Cowboy Seeks Husband by Leta Blake & Indra Vaughn (audiobook) – Narrated by John Solo

cowboy seeks husband

This title may be downloaded from Audible via Amazon

Walker Reed’s Louisiana cattle ranch is in debt after costly repairs from hurricane damage. To get the money, his family schemes to make Walker the star of a new bachelor reality series: Queer Seeks Spouse. How hard can it be to fake interest in a dozen handsome men for a few weeks in exchange for enough money to solve all of their problems?

Roan Carmichael never got his master’s degree after his mother was diagnosed with cancer. With medical bills piling up, and a costly experimental treatment available, Roan signs on to be a suitor on Queer Seeks Spouse. While he hates having to leave his sick mother long enough to win the cash for her treatment, he’s willing to do whatever it takes.

Can two men who are just in it for the money fake their way into real and lasting love?

Rating: Narration – B; Content – B-

Cowboy Seeks Husband is a standalone romance set on a Louisiana cattle ranch which is also being used as the location for filming of the first series of Queer Seeks Spouse, the a Bachelor-esque reality show which is the first of its kind to feature contestants from the LGBTQ+ community. It’s a simple, low angst story (and despite the attempts of the show’s producers to make it otherwise, it’s fairly low drama, too!) and while I had a few nitpicks about the narration, John Solo does a good job overall.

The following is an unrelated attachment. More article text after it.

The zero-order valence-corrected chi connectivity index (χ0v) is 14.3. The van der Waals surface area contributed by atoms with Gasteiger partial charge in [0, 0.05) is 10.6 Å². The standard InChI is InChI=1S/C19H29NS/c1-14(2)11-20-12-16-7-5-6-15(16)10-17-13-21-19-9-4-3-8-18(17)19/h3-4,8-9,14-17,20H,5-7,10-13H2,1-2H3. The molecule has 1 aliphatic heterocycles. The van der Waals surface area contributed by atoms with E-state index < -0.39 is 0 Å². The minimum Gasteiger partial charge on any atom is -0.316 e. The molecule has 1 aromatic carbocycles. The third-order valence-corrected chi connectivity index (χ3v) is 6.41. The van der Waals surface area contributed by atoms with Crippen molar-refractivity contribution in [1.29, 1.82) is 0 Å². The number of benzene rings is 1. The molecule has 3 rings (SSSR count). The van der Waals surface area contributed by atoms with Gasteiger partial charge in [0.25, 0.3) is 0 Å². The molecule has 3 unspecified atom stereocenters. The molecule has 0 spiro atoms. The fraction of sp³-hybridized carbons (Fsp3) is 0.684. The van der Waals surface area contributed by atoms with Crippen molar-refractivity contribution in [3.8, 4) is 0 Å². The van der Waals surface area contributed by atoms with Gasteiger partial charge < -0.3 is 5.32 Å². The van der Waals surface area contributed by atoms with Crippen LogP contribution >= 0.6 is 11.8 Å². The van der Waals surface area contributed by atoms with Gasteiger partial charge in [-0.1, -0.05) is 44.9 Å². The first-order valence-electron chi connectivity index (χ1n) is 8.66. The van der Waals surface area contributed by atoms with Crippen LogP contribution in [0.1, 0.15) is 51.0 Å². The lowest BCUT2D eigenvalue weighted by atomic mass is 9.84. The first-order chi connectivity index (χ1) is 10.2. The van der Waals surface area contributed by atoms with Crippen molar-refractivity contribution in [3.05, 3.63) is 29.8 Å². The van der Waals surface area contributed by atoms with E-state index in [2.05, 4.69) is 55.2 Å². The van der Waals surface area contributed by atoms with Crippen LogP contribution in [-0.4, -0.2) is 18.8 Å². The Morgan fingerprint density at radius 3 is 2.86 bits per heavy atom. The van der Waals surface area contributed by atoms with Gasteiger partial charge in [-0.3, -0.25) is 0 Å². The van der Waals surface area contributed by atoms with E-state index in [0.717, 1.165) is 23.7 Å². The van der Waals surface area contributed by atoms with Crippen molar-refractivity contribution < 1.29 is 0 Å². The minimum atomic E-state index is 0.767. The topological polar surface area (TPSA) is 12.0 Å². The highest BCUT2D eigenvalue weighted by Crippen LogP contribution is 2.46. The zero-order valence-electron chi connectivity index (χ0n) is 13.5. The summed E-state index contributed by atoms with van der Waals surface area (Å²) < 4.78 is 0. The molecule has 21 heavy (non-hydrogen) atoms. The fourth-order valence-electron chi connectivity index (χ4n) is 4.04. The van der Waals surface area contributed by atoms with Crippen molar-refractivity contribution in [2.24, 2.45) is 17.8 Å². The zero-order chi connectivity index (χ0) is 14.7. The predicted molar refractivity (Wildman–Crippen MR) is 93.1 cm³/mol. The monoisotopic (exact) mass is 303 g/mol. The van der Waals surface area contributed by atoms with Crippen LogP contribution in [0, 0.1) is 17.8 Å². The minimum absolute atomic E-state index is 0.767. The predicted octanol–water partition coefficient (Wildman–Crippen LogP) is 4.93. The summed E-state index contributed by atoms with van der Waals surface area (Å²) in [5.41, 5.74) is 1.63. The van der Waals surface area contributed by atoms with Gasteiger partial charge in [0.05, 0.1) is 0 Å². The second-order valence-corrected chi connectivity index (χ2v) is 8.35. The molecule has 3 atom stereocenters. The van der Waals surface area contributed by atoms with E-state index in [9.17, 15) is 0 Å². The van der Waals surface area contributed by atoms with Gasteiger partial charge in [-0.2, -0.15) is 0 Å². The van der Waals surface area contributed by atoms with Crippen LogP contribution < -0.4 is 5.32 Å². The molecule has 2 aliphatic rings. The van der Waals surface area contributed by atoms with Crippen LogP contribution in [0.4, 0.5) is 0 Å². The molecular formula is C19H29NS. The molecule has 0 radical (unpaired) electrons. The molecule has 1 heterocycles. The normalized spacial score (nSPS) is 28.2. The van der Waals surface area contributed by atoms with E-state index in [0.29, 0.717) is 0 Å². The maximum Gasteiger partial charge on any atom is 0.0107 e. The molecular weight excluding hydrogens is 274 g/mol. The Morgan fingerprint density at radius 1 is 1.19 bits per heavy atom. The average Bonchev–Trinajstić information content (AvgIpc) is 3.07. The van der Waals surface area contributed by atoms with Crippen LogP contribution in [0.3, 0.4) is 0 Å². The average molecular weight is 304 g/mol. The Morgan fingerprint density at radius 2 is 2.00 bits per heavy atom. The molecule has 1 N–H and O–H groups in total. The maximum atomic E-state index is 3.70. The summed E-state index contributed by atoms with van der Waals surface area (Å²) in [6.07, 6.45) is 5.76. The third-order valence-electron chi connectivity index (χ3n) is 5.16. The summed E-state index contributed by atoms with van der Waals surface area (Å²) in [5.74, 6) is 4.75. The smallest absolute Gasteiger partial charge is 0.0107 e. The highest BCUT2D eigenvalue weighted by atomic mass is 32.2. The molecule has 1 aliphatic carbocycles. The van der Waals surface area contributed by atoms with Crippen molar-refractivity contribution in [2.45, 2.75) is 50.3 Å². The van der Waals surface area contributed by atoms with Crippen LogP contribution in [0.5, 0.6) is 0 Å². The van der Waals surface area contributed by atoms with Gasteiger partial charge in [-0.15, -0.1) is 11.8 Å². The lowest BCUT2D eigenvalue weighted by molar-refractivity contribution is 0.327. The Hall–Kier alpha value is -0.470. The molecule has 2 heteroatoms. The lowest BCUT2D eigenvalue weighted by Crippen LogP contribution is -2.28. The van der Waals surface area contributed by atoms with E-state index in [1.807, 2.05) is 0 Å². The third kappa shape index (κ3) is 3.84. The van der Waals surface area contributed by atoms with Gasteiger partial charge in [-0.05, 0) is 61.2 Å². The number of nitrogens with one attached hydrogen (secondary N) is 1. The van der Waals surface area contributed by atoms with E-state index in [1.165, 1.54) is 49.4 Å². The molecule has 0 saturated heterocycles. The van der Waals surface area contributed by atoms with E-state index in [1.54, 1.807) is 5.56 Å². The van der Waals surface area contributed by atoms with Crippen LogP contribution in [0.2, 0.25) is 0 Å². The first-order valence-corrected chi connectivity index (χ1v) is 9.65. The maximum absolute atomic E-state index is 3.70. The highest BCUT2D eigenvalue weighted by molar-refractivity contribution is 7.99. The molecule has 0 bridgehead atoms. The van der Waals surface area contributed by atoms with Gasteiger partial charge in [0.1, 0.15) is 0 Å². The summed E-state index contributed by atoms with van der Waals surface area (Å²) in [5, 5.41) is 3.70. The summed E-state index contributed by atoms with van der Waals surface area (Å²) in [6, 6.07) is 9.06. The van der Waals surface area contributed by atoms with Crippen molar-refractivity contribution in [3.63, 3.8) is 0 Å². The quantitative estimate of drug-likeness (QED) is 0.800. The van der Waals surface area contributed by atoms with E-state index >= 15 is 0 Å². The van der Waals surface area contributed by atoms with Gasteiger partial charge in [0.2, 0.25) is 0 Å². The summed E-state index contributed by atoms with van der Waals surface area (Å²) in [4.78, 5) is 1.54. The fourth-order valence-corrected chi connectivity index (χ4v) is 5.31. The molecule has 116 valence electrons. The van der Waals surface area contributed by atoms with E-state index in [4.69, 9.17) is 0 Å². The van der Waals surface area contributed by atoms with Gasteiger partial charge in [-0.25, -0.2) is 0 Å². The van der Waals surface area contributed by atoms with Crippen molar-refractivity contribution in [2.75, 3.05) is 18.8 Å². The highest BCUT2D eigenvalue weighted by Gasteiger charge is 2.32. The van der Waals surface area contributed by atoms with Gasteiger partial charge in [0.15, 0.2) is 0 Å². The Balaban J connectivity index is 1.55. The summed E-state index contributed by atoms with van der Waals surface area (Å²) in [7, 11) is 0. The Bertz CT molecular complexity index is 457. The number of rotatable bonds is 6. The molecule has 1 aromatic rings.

Walker Reed was “voluntold” into being a candidate for Queer Seeks Spouse by his stepmother and friend/ranch foreman, mostly because they really need an injection of cash to make repairs and improvements to the ranch, but also because they know how lonely Walker has been since his last relationship ended some years before. He signs the application, not for one moment expecting to be chosen for the show – and no-one is more surprised than he is when he gets the call telling him he’s going to be the star of their inaugural series. Once the film crew and contestants arrive however, he begins to regret his decision; everywhere he looks there’s a camera or microphone in his face, and he’s being told what he can and can’t do; he tries to resign himself to having practically his every waking moment recorded for the next six weeks with the thoughts of the money he’s earning… and the idea that maybe – and no matter how unlikely – he might meet someone special.

You can read the rest of this review at AudioGals.

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